Emma D. Vartanian, a medical student at Weill Cornell Medical College, has been awarded a prestigious Summer Fellowship from the Saint Baldrick’s Foundation to work in Dr. Greenfield’s research lab this year. Emma will be dedicated to an exciting project focused exclusively on gliomas. For this research project, Emma will investigate what causes a major difference between low-grade and high-grade gliomas. Low-grade gliomas grow slowly, and individuals diagnosed with these tumors can live for decades. But high-grade lesions are extremely aggressive, and their rapid proliferation means that a patient usually survives less than two years from diagnosis. If we can learn more about how and why these tumors grow so fast, we may be able to find ways to slow them down and make them behave more like their low-grade cousins. That’s not a cure — but if there’s a way to turn a relentless and fatal tumor into a chronic condition, that would be an amazing first step. We already know one reason that high-grade gliomas can grow quickly is because they develop an almost boundless blood supply. A vast network of new blood vessels form at the tumor site in a process called neovascularization, fed by signals from the bone marrow and allowing the tumor to double and redouble in size. This summer’s project aims to test ways to block those signals and prevent neovascularization. Under Dr. Greenfield’s guidance, Emma will use mouse models to study the effects of an inhibitor drug on the progression of gliomas. Using special stains to track which types of cells are mobilized as the tumor grows, and comparing disease progression in treated versus untreated mice, Emma hopes to be able to show that the bone marrow is indeed “recruiting” the cells that drive those new blood vessels to form, and that using inhibitor drugs can successfully delay disease progression by impeding this process. We’re delighted to have Emma on board for such an innovative laboratory project, and we’re grateful to the St. Baldrick’s Foundation for their ongoing support for childhood cancer...

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Children’s Brain Tumor Project Lab Update: February 2013

Posted in About the CBTP, Research, Updates

By Jeffrey Greenfield, MD, PhD Director, Children’s Brain Tumor Project In our last newsletter, I told you about a new partnership between the Children’s Brain Tumor project and my colleague Dr. David Allis over at the Rockefeller University. This month I’m delighted to announce that the project we’re working on together has just received a two-year, million-dollar grant from the Starr Cancer Consortium. That grant assures that Dr. Allis and our inter-institutional team from Weill Cornell and Memorial Sloan-Kettering can proceed on our histone project, while the Children’s Brain Tumor Project continues on our path of exploring personalized medicine and alternative delivery. The Starr Cancer Consortium is a collaboration among the Broad Institute of MIT and Harvard, Cold Spring Harbor Laboratory, Memorial Sloan-Kettering, the Rockefeller University, and Weill Cornell. Its mission is to fund innovative cancer research projects that can help connect laboratory discoveries to clinical applications. The consortium’s emphasis on inter-institutional projects means that grant recipients collaborate and don’t compete with each other. We at Elizabeth’s Hope and the Children’s Brain Tumor Project couldn’t possibly be better aligned with those goals and principles. The project that received the grant is the one I mentioned last fall: “Elucidating Mechanisms of Histone H3.3 Mutants-Mediated Oncogenesis in Pediatric Brain Cancers.” This is Dr. Allis’s lifelong research work, now with a real-life application. This study, which is able to proceed because of the grant, will investigate how histone H3.3 mutations can lead to the development of gliomas in children and adolescents, with a goal of identifying novel therapeutic strategies. The other investigators on the project with Dr. Allis and me are Dr. Cameron Brennan, Dr. Yu Chen, Dr. Ping Chi, and Dr. Viviane Tabar, all from Memorial Sloan-Kettering. I couldn’t be more excited about working with such a world-class team on such a critically important project. Our momentum is growing, and the generous donors who fund the work of Elizabeth’s Hope have a lot to do with that. My colleague Dr. Mark Souweidane continues his groundbreaking clinical trial using convection-enhanced delivery to bypass the blood-brain barrier in patients with DIPG. My own lab continues to work on sequencing tumors and building our tissue bank so that we can amass more and more data on more and more tumors. Now, with Dr. Allis’s project funded, we are poised for a truly exciting journey over the next few years. I remain deeply grateful, and humbled, by your amazing generosity and commitment to this...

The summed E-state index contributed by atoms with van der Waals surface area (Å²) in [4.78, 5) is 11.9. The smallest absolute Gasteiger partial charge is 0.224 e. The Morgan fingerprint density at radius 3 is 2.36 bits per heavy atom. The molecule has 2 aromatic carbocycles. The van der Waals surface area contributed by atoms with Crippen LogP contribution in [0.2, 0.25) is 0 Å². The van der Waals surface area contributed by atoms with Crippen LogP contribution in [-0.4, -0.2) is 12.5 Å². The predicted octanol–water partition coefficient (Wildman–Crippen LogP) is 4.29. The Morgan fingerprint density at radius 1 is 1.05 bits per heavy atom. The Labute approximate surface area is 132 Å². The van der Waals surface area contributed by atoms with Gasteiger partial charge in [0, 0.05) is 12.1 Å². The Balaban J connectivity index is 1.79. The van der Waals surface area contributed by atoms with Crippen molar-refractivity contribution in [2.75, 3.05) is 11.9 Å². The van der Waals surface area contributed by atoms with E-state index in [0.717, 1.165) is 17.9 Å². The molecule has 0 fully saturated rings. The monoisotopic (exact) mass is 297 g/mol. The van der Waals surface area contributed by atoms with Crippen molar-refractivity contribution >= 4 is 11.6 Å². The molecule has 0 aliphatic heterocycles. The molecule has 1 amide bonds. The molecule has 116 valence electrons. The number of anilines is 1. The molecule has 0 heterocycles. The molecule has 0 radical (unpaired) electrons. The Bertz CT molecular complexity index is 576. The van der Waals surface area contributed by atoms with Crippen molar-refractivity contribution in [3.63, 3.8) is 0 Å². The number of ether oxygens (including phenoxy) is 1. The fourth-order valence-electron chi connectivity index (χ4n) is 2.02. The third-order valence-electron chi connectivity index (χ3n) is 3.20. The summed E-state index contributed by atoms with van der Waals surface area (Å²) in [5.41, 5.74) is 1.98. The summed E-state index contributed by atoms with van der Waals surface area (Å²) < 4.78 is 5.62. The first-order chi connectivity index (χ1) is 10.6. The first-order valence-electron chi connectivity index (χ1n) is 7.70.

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Children’s Brain Tumor Project Lab Update: Fall 2012